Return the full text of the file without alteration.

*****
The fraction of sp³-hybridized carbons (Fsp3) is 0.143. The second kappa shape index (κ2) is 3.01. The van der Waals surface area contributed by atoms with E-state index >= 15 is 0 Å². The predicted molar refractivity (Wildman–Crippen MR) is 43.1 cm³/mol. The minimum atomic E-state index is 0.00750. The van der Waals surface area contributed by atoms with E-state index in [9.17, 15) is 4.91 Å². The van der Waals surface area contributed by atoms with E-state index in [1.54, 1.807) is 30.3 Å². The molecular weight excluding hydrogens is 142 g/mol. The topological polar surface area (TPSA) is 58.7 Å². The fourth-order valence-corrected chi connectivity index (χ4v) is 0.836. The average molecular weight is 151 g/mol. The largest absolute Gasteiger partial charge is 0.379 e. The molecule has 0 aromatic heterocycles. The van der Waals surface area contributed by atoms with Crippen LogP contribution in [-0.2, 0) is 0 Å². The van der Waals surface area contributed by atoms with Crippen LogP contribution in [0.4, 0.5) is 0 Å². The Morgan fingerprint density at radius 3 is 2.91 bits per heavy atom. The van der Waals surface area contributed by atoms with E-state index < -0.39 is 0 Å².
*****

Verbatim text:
The fraction of sp³-hybridized carbons (Fsp3) is 0.143. The second kappa shape index (κ2) is 3.01. The van der Waals surface area contributed by atoms with E-state index >= 15 is 0 Å². The predicted molar refractivity (Wildman–Crippen MR) is 43.1 cm³/mol. The minimum atomic E-state index is 0.00750. The van der Waals surface area contributed by atoms with E-state index in [9.17, 15) is 4.91 Å². The van der Waals surface area contributed by atoms with E-state index in [1.54, 1.807) is 30.3 Å². The molecular weight excluding hydrogens is 142 g/mol. The topological polar surface area (TPSA) is 58.7 Å². The fourth-order valence-corrected chi connectivity index (χ4v) is 0.836. The average molecular weight is 151 g/mol. The largest absolute Gasteiger partial charge is 0.379 e. The molecule has 0 aromatic heterocycles. The van der Waals surface area contributed by atoms with Crippen LogP contribution in [-0.2, 0) is 0 Å². The van der Waals surface area contributed by atoms with Crippen LogP contribution in [0.4, 0.5) is 0 Å². The Morgan fingerprint density at radius 3 is 2.91 bits per heavy atom. The van der Waals surface area contributed by atoms with E-state index < -0.39 is 0 Å².